Florida shooting suspect arrested after 17 people killed in high school attack

Florida shooting suspect arrested after 17 people killed in high school attack

Florida shooting suspect arrested after 17 people killed in high school attack

Updated 15 February 2018, 20:05 AEDT

Seventeen people are killed as a gas mask-wearing gunman opens fire at a Florida high school on Valentine's Day.

Seventeen people have been killed in a shooting at a Florida high school on Valentine's Day, local police have confirmed.

Key points:

  • Suspect Nikolas Cruz is a 19-year-old former student
  • 17 people are confirmed dead and several are in surgery
  • Stoneman Douglas High School is one of the biggest schools in Florida

Suspect Nikolas Cruz, 19, is a former student of Marjory Stoneman Douglas High School, about 72 kilometres north of Miami.

Broward County Sheriff Scott Israel said Mr Cruz was taken into custody without incident.

"He got expelled for disciplinary reasons, I don't know the specifics," he said.

"We are beginning to dissect his websites and things on social media that he was on and some of the things that have come to light are very, very disturbing.

"I don't know anything about the firearm. He had countless magazines, multiple magazines and at this point we believe he had one AR rifle, I don't know if he had a second one."

Sheriff Israel said of those people killed, 12 were inside the building, two were outside the school and one person was on the road.

Sixteen people were taken to hospital but two of them died from their injuries. At least three people remain in a critical condition.

Sheriff Israel said one of the victims who died was a football coach while a deputy sheriff's son had been shot in the arm, but was being treated at a local hospital for non-life threatening injuries.

Shooter 'set off the fire alarm'

Florida Senator Bill Nelson told CNN he had been briefed by the FBI that the shooter wore a gas mask and had smoke grenades, but did not know if he had used the grenades.

"[He] set off the fire alarm so the kids would come pouring out of the classrooms into the hall. And there the carnage began," Mr Nelson said.

Teacher Melissa Falkowski said her class was evacuating for what they thought was a fire drill.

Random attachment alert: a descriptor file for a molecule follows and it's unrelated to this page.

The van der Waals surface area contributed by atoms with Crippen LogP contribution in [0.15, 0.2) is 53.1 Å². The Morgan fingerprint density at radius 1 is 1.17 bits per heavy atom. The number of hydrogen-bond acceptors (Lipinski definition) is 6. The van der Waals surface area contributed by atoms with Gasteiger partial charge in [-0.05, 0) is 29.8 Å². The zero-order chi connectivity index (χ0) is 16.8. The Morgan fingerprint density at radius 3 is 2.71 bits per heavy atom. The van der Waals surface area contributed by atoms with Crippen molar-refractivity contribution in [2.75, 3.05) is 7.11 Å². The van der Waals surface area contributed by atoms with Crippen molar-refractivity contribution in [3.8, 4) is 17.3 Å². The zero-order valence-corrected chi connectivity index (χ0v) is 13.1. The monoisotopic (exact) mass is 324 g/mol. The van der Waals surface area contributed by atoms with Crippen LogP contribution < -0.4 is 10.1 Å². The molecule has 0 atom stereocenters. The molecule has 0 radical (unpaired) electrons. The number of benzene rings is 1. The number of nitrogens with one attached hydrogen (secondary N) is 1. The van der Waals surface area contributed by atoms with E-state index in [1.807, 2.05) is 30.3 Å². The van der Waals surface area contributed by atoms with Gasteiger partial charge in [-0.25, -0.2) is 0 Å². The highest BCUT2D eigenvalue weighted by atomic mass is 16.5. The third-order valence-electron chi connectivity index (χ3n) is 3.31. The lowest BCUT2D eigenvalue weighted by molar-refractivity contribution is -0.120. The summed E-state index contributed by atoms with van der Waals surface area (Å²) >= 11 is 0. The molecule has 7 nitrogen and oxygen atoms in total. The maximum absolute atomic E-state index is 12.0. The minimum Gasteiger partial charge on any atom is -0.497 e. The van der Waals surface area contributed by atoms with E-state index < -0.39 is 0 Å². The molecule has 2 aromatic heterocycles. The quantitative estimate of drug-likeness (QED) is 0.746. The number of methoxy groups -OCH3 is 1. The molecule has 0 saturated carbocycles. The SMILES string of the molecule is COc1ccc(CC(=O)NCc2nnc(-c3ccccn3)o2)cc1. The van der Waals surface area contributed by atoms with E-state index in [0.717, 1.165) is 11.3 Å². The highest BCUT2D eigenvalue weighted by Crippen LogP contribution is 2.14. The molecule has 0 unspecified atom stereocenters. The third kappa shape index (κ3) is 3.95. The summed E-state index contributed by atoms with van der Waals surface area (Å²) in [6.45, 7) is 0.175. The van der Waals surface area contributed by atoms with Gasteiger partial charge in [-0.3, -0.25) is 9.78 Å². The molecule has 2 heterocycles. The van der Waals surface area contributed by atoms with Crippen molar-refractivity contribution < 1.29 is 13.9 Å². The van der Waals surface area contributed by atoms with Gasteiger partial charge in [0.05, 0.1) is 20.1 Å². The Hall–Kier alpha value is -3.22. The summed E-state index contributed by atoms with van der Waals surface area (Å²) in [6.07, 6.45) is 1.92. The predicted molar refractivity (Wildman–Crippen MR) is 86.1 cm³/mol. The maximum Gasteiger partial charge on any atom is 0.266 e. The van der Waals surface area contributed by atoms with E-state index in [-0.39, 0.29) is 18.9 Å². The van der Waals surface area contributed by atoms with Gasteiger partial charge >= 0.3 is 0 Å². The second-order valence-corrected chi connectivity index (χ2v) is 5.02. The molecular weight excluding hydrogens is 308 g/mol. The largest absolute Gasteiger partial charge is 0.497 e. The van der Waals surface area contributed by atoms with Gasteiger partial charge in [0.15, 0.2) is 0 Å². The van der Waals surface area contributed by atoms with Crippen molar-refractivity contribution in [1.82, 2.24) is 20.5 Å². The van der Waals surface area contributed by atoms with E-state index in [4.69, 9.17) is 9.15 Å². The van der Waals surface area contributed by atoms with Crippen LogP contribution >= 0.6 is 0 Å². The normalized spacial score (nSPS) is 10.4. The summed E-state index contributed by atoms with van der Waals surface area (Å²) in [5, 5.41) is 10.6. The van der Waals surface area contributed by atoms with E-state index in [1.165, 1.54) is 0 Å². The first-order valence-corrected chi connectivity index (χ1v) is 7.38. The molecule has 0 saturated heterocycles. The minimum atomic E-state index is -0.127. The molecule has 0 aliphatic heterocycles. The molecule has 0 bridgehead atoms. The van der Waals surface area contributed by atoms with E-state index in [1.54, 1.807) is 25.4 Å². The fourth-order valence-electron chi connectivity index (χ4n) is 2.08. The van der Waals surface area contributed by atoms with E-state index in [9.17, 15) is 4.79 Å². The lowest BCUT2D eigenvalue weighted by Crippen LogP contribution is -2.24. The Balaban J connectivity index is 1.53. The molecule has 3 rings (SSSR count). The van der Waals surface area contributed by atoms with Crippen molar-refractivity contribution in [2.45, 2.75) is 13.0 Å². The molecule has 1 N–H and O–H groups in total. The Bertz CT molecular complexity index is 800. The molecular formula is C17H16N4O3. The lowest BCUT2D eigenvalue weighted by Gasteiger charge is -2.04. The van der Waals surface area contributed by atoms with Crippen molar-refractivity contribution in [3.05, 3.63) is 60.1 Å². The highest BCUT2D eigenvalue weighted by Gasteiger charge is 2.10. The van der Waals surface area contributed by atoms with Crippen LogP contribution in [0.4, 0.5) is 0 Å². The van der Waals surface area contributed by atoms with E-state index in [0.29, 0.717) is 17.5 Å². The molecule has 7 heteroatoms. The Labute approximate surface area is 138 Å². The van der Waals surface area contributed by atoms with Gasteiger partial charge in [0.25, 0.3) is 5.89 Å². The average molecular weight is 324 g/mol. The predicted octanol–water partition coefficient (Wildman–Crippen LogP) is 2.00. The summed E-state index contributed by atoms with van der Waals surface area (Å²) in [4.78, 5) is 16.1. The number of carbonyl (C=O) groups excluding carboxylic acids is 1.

"We got maybe 15, 20 steps out of the classroom and we were told that we were 'Code Red'," Ms Falkowski told CNN.

"We ran back inside and crouched down on the floor … there were kids in the closet."

Ms Falkowski said her friend who was teaching in the freshman building, where the shooting reportedly happened, said she saw three bodies on the floor as she was leaving.

She said the teachers had been trained on how to deal with a shooting just six weeks ago.

"If we hadn't had that training, it could have been a lot worse," she said.

"In fact, a lot of us probably thought this was the drill that we were supposed to have this semester to practice. And it wasn't, it was the real thing."

'Have you heard from your child yet?'

McKenzie Hartley told Hack her 17-year-old sister was forced to hide in a closet for more than two hours while the gunman entered the school and shot her classmates.

"I found out almost immediately because my sister's friend was in one of the first classrooms that unfortunately got shot up," Ms Hartley said.

"Her friend texted her almost immediately saying 'get out of the way, hide — there's someone in the school with a gun'.

"My sister sent me and my mum a text immediately saying, 'Oh my God there's a shooter on campus'.

"Unfortunately she never got evacuated because they suspected he might have been in that building, so she spent two-and-a-half hours just hiding in a closet with her whole class."

Len Murray's 17-year-old son, a junior at the school, sent his parents a chilling text message.

"Mom and Dad, there have been shots fired on campus at school. There are police sirens outside. I'm in the auditorium and the doors are locked."

Those words came at 2:30pm. A few minutes later, he texted again saying: "I'm fine."

Mr Murray raced to the school only to be stopped by authorities under a highway overpass within view of the school buildings in Parkland.

No information was immediately given to parents, Mr Murray said.

"I'm scared for the other parents here. You can see the concern in everybody's faces."

"Everybody is asking, 'Have you heard from your child yet?'"

Aerial footage showed police in camouflage with weapons drawn entering the school.

Dozens of students could be seen frantically running and others quickly walking out as emergency workers treated those who were injured.

Some students exited buildings in single-file rows with hands raised overhead to show they carried no weapons.